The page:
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17 Common phrases you never knew you were saying all wrong

Bethany Ramos is an editor, blogger, and chick lit author. Bethany works as Editor in Chief for Naturally Healthy Publications.

#1/19:

Are you saying it wrong?

Mike Kemp/Blend Images/Getty Images
#1/19:

Are you saying it wrong?

There’s nothing more embarrassing than walking around with toilet paper stuck to your shoe — and no one has the heart to tell you. The same could be said about mispronouncing some of the most commonly used phrases in the English language, which also happen to be the easiest to misunderstand.

Unless you consider yourself a Grammar Nazi, odds are that you have flubbed up at least one of the phrases on this list. But before the burning humiliation sets in, take heart. You’re definitely not the first person who’s had a hard time mastering the intricacies of the spoken (or written) word. In his 2014 book The Sense of Style, Harvard cognitive scientist and linguist Steven Pinker explored this subject even further and found that most of us are making at least a few grammatical mistakes, most often seen in the misuse of a common word or phrase.

If you’ve been saying it all wrong for decades or even years, let’s call it an honest mistake. And let these helpful grammar do’s and don’ts point you in the right direction.

#3/19:

For all intents and purposes.

Karen Cox/SheKnows
#3/19:

For all intents and purposes.

Say this phrase a few times fast, and you can see where the confusion lies. But it still doesn’t change the fact that “intensive,” signifying a purpose that is intense, is just plain wrong.

#4/19:

I’m supposed to.

Karen Cox/SheKnows
#4/19:

I’m supposed to.

As we’ve learned many times before, adding one little letter — in this case, a “d” — makes a world of difference.

#5/19:

The baby screamed for half the night.

Karen Cox/SheKnows
#5/19:

The baby screamed for half the night.

There is literally no other way to say this: Don’t use the word “literally” unless you are talking about a fact.

#6/19:

He spilled his milk by accident.

Karen Cox/SheKnows
#6/19:

He spilled his milk by accident.

This is an easy slipup to make, so don’t get too down on yourself. “By” is the grammatically correct preposition to use with “accident,” not “on.”

#7/19:

It’s a moot point.

Karen Cox/SheKnows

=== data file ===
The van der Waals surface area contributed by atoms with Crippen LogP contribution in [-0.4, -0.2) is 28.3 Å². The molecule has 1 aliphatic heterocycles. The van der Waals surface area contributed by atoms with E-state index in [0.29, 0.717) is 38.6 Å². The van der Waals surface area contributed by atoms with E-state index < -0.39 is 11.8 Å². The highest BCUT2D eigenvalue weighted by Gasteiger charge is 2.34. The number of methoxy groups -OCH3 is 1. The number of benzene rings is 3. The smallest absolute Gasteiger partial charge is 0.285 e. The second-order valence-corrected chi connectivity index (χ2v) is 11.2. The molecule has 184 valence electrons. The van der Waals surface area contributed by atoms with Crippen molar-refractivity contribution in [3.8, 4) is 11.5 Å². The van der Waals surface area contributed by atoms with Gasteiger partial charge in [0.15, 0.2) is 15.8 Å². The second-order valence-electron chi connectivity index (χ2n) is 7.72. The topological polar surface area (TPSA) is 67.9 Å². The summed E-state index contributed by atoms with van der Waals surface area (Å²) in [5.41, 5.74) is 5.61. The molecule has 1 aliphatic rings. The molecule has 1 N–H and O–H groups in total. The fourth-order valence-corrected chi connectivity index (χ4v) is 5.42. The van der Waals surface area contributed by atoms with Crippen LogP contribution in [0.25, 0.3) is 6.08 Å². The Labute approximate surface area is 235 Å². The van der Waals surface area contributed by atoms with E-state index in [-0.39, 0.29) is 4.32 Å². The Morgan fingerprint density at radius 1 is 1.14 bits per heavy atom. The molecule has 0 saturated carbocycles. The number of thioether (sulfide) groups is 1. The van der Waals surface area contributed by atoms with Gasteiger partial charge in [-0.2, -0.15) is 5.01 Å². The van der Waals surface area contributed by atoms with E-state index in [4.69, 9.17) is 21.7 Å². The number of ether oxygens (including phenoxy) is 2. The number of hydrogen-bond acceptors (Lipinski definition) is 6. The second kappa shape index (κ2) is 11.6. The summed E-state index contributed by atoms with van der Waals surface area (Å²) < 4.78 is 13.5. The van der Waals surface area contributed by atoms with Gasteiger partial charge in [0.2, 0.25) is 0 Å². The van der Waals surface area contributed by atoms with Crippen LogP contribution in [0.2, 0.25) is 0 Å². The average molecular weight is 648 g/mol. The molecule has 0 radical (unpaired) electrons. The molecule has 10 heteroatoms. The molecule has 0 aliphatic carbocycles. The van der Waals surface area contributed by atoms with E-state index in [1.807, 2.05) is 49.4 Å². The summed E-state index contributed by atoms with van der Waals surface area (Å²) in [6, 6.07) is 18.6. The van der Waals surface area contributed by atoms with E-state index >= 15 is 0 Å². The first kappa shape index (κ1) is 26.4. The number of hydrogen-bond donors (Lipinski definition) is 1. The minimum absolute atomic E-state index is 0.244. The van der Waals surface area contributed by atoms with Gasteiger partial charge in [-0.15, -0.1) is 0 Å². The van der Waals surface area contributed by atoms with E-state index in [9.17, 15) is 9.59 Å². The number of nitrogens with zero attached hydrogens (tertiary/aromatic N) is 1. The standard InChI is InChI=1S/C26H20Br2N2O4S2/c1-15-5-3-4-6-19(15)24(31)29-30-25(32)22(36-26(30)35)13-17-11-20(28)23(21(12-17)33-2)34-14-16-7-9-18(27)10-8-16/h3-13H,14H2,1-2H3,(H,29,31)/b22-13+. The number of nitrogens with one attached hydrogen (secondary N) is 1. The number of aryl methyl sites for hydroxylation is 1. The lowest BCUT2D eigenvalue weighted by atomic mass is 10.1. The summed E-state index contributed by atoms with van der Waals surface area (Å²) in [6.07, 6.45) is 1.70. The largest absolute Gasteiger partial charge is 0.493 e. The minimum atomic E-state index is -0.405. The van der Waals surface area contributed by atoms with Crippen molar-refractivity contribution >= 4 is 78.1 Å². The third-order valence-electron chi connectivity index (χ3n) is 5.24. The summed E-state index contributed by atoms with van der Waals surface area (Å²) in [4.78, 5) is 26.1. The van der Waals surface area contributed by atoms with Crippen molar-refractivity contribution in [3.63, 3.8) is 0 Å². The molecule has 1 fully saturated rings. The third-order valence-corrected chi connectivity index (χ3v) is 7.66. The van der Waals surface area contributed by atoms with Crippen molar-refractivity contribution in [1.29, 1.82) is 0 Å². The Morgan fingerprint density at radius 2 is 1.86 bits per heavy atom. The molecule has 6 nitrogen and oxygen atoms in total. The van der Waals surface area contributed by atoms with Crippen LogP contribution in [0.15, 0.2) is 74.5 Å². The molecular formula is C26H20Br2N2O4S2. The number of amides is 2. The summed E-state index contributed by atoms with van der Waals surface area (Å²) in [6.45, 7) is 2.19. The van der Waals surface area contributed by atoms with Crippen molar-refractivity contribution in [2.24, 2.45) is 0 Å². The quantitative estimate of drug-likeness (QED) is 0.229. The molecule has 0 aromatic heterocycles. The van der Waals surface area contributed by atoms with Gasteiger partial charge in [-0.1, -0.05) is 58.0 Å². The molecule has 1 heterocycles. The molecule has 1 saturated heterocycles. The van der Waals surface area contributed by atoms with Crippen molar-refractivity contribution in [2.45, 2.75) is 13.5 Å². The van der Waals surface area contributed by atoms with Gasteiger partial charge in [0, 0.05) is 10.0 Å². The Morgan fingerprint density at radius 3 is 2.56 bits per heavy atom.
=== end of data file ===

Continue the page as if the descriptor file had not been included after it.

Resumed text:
#7/19:

It’s a moot point.

“Mute” means unable to talk, while “moot” means irrelevant or obsolete. Case closed.

#8/19:

I nipped that problem in the bud!

Karen Cox/SheKnows
#8/19:

I nipped that problem in the bud!

This phrase comes about from nipping a plant in its bud to prevent it from flowering. Let’s leave the “butts” out of it, shall we?

#9/19:

Case in point

Karen Cox/SheKnows
#9/19:

Case in point

Correcting this grammar gaffe is easy — “case and point” is not an expression. It’s just not.

#10/19:

Toward

Karen Cox/SheKnows
#10/19:

Toward

Ah, another grammar sin that feels so right it can’t be wrong. Nonetheless, don’t ever add an “s” to the end of “toward” or “anyway.” You’re welcome.

#11/19:

Should have

Karen Cox/SheKnows
#11/19:

Should have

You are likely to mess this one up if you are writing or speaking quickly, but still — it’s “should have” or “should’ve.” And yes, “would have” and “could have” count too.

#12/19:

Regardless

Karen Cox/SheKnows
#12/19:

Regardless

As fun as it is to say, “irregardless” is not a thing.

#13/19:

Beck and call

Karen Cox/SheKnows
#13/19:

Beck and call

Yet another common phrase that does not exist in the English language — it’s in your best interest to wipe “beckon call” from your vocabulary forever.

#14/19:

Hunger pangs

Karen Cox/SheKnows
#14/19:

Hunger pangs

It may get quite painful when you get hangry before lunch, but “hunger pangs” is still the correct usage of the phrase.

#15/19:

You have another think coming!

Karen Cox/SheKnows
#15/19:

You have another think coming!

“Thing” has replaced “think” in this expression over time, totally confusing its meaning. “You have another think coming” actually means that you have another thought coming your way.

#16/19:

Wreak havoc

Karen Cox/SheKnows
#16/19:

Wreak havoc

In this case, “wreck havoc” is a bit too redundant, implying adding chaos to more chaos. “Wreak havoc” is the proper usage that means causing damage or destruction.

#17/19:

Scapegoat

Karen Cox/SheKnows
#17/19:

Scapegoat

Blame all your problems on a scapegoat, but don’t forget — an escape goat is the goat that got away.

#18/19:

I couldn’t care less.

Karen Cox/SheKnows
#18/19:

I couldn’t care less.

This mispronunciation is perhaps the most common of all because it requires a little extra thought to get it right. The intention of the phrase should always be negative: When you “could not care less,” it means you’re really, really fed up... which is how you might feel if people spell these common words incorrectly

#19/19:

Commonly misused phrases

Karen Cox/SheKnows
#19/19:

Commonly misused phrases

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